All publications indexed in Scopus as COVID-19 were downloaded and analysed by bibliometric methods. The Scopus database offers a wider range of journals compared to PubMed and Web of Science [36]. Furthermore, it has more non-English scientific journals than Web of Science, which is important because no language restriction was applied in the current research. The Scopus database provides comprehensive, multidisciplinary citation data and is considered one of the primary data sources for bibliometric analysis [36,37,38]. In addition, Scopus data can be easily exported to Microsoft Excel or third-party software such as VOSviewer for further analysis and mapping.

The search took place in March 2021 and all publications published before 8 March 2019 were evaluated. The finalized search string with COVID-19 primary emphasis and keywords used in the TITLE-ABSTRACT-KEYWORDS fields [11, 25, 32, 39, 40] is as follows: “coronavirus 2019” or “COVID 19” or “coronavirus disease 2019” or “2019 novel coronavirus” or “2019-novel CoV” or “COVID 2019” or “2019 ncov” or “COVID19” or “nCoV-2019” or “nCoV2019” or “nCoV 2019” or “COVID-19” or “Severe acute respiratory syndrome coronavirus 2” or “2019-ncov” or “SARS-CoV-2”. All 22 Arab countries [41] were used as country keys in this study, accompanied by terms related to COVID-19 (Table 1).

Table 1 Ranking and contribution of Arab countries in research on COVID-19

The bibliometric parameters used to analyse the publications related to COVID-19 from Arab countries were: type of documents, publication output, journals, country and institutions, publication patterns, citation patterns and collaboration analysis. Furthermore, the research output of Arab countries was adjusted by using the adjustment index (AI) formula in relation to population size and gross domestic product (GDP) in 2019 [42]. The following formula was used to calculate the AI [43,44,45]: AI = [Total number of publications for the country / GDP per capita of the country] × 1000, where GDP per capita is the country’s GDP divided by its population.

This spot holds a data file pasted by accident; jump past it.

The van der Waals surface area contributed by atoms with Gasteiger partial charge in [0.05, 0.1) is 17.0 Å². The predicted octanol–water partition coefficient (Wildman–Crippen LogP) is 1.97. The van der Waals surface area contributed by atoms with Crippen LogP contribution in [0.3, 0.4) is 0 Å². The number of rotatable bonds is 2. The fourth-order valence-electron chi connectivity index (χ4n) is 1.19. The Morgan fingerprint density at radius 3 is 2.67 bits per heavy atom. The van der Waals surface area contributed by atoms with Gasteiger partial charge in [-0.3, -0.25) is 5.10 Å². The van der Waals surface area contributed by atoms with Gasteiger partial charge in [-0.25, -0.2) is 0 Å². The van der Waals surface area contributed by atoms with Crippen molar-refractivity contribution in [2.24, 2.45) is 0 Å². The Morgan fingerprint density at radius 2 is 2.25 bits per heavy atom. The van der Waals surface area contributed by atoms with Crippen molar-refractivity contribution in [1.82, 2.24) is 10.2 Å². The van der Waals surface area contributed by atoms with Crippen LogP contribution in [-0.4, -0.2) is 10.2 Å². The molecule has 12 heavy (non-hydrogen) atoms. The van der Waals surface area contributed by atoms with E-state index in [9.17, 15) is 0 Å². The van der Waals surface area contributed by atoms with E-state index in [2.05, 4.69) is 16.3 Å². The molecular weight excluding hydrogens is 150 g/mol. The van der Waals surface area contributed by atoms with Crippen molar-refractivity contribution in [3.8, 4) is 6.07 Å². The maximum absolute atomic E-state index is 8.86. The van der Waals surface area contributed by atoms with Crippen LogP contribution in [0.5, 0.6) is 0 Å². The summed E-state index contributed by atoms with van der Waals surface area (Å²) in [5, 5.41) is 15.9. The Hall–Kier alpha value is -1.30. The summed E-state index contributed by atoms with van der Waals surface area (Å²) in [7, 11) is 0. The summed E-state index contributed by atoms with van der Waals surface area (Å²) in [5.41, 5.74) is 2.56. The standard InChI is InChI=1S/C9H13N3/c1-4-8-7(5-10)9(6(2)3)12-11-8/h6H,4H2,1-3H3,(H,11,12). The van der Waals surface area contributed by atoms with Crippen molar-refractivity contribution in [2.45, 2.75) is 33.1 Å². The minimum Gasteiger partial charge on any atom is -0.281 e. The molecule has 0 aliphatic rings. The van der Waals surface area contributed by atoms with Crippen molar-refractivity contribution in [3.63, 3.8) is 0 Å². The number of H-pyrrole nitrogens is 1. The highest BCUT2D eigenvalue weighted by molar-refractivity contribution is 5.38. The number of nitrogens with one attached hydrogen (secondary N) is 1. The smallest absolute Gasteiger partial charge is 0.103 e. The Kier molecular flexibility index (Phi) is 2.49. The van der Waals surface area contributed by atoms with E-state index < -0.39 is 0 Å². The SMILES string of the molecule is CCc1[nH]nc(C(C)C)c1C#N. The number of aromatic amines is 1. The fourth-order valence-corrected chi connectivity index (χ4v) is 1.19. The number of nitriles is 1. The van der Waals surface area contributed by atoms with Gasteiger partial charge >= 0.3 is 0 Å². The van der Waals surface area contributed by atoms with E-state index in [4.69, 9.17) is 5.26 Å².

The most commonly used terms and collaboration between countries were recognized by using the VOSviewer bibliometric software (version 1.6.16) [46], which made it possible to view the measured variables on scientific maps. The maps or clusters were generated by the union of terms or countries that have some connection between them, creating individual clusters and distinguished by similar colours. In term clusters, a frame labels each word. The frame size reflects the number of publications in the collection of selected papers for the term. Therefore, we decided to produce and visualize the network terms that were used in the title/abstract of publications to identify hot topics in this field.